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A welder prepares and joins a range of metals of various gauges using electrical and electrical/gas shielded processes. A welder needs to be able to interpret engineering working drawings, standards and symbols correctly translate these requirements into accurate structures and products.

Welders need to have a thorough knowledge and understanding of safe working procedures and personal protection equipment. They need to gain specific knowledge of a wide range of welding equipment and processes as well as a good working knowledge of metallurgy. They need to be familiar with electricity and electrical processes.

Welders join sections, pipe and plate and fabricate large and small pressure vessels. A welder prepares, assembles and joins a wide range of metals and metal alloys using various welding processes including MMAW (manual metal arc welding), MAGSW (metal arc gas shielded welding), TAGSW (Tungsten arc gas shielded welding) gas welding and cutting. They use gas, electrical, and gas shielded electrical processes to join and cut a wide range of materials.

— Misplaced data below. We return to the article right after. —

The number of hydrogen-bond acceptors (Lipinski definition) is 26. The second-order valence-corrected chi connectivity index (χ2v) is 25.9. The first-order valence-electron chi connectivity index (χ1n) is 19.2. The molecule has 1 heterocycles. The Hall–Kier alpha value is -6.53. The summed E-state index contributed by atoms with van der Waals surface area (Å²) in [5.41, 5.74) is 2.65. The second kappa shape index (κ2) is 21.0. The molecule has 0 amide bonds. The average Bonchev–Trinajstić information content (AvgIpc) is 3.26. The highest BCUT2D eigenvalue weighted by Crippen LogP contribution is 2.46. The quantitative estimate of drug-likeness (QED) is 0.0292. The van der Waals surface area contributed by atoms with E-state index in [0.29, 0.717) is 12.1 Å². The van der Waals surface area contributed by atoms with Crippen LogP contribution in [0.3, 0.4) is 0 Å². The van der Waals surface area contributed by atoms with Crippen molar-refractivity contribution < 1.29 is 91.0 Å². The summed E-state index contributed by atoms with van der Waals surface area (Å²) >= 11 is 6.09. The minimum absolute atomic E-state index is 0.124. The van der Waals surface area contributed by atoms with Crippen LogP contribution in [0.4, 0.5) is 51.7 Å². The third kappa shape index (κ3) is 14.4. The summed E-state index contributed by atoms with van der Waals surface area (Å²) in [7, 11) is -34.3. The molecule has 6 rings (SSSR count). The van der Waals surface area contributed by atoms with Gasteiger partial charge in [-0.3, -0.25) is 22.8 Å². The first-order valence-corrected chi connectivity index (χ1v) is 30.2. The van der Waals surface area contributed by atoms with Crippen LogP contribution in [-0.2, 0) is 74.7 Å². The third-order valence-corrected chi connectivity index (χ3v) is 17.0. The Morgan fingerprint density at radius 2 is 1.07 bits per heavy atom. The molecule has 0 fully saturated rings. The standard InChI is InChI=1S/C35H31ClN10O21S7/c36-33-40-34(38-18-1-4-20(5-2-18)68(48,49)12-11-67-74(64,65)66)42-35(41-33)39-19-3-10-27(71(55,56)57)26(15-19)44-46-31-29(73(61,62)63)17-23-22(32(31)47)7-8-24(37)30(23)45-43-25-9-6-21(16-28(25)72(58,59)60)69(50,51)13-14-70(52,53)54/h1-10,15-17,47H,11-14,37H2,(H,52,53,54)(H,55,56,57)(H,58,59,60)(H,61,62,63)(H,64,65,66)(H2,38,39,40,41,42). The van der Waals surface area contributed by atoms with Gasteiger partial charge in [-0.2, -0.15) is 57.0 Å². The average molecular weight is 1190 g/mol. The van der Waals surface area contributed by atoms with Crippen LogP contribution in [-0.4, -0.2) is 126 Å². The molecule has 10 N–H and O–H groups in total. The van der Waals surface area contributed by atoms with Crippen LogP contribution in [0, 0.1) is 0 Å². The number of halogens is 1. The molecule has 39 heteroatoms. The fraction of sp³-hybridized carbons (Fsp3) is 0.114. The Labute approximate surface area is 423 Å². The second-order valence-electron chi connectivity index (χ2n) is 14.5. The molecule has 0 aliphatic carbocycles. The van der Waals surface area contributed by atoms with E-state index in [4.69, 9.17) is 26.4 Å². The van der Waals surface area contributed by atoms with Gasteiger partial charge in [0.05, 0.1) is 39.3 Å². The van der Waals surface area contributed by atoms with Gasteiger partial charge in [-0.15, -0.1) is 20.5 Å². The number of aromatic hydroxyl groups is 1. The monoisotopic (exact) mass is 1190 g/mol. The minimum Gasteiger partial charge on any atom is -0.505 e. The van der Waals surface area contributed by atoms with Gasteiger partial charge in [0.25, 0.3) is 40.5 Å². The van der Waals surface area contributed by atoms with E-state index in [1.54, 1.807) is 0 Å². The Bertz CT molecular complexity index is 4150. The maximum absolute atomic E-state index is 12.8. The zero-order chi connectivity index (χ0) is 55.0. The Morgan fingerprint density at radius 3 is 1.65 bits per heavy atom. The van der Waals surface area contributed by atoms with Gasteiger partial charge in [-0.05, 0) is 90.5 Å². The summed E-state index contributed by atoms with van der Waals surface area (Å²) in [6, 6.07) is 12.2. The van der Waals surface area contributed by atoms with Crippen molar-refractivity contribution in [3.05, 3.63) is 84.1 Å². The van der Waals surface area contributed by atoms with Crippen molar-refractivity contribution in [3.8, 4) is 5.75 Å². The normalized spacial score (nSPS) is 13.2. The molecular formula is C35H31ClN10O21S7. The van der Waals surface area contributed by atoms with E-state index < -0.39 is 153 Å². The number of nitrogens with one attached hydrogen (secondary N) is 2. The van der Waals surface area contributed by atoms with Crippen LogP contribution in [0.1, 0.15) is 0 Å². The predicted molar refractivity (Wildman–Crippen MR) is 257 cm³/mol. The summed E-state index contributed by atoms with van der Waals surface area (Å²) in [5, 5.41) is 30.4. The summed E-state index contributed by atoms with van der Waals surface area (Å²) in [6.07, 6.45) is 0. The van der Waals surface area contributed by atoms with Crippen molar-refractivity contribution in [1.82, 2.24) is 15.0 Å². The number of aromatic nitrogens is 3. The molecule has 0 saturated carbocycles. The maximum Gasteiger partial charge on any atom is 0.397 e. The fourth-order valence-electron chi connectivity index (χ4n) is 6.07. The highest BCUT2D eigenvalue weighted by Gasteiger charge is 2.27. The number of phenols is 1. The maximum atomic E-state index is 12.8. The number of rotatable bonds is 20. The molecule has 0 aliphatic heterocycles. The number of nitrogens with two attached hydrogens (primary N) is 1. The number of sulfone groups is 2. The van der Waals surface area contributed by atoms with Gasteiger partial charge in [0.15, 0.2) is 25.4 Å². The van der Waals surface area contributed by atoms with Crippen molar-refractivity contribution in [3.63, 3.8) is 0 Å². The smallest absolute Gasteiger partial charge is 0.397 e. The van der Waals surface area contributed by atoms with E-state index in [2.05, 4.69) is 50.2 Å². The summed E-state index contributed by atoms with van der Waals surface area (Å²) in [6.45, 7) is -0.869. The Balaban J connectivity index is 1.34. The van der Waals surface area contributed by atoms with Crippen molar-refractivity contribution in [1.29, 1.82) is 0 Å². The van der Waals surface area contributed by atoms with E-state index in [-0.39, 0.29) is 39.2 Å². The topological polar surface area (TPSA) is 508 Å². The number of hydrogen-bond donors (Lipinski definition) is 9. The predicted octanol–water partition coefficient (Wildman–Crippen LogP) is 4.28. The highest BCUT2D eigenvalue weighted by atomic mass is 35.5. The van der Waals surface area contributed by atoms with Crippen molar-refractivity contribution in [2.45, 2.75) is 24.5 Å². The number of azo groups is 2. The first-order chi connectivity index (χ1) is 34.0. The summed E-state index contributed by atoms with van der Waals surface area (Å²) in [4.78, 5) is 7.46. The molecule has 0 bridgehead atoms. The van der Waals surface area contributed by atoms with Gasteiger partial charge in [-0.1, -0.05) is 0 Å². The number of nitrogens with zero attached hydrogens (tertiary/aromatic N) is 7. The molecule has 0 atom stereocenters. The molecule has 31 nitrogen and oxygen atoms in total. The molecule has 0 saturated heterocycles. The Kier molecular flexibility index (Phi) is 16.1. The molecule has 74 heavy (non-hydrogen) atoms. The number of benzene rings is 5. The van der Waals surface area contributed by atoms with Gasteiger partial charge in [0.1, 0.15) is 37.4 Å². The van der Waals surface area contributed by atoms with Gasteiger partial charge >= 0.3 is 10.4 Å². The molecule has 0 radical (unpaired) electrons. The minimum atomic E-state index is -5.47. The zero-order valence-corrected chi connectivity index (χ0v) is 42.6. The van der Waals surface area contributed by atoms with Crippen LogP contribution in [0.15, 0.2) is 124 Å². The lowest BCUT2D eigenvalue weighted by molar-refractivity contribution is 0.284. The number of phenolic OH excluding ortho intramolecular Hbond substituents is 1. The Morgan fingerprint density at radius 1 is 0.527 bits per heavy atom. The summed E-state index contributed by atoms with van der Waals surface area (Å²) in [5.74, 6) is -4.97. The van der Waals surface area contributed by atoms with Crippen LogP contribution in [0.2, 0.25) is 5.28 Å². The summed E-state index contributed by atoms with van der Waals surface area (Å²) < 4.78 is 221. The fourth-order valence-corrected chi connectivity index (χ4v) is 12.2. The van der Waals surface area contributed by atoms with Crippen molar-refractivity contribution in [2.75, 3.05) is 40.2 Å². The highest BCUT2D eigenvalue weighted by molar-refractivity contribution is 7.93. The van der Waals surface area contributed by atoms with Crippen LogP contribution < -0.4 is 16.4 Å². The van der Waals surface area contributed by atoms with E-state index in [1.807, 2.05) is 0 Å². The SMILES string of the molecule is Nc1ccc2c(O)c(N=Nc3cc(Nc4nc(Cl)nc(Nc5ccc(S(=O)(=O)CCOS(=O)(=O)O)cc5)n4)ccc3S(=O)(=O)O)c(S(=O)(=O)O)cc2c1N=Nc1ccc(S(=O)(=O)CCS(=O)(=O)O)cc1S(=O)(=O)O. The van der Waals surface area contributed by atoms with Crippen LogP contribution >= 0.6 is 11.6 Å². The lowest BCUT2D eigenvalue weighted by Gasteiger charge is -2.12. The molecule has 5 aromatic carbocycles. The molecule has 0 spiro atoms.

They must be able to choose and operate the correct equipment, process and methodology depending upon the material being joined. Welders may be engaged in using thermal cutting processes and should be able to identify and follow the correct preparation for joining as applied to the type, thickness and intended use of the joint. They use grinding and cutting equipment to prepare and finish welded joints. Modern methods of joining, as well as those noted above, include mechanized processes such as submerged arc, plasma arc, stud welding and laser welding.

A welder can work in a unit or factory which produces fabrications and/or structures for industries as diverse as civil engineering, mechanical engineering, transport, marine engineering, and construction, service and leisure industries. Welders also work on site preparation, construction, and the repair and maintenance of structures within the areas described above. A welder can work in many locations and situations, ranging from a bench in a factory, to shipyards, power stations and off-shore structures in order to inspect and repair gas or oil rig terminals. Welders also work in engineering, construction, power generating and petro-chemical plants. The working environment may include hazardous settings such as the open sea.

The modern welder may specialize in one or a number of welding processes and environments. He or she may also be asked to work in exotic alloys such as duplex stainless steels and cupronickels. The quality of the welding will vary according to cost and function, with the most skilled welders depended upon to carry out the finest work where faults and failure may have the most serious consequences in terms of cost, safety and environmental damage.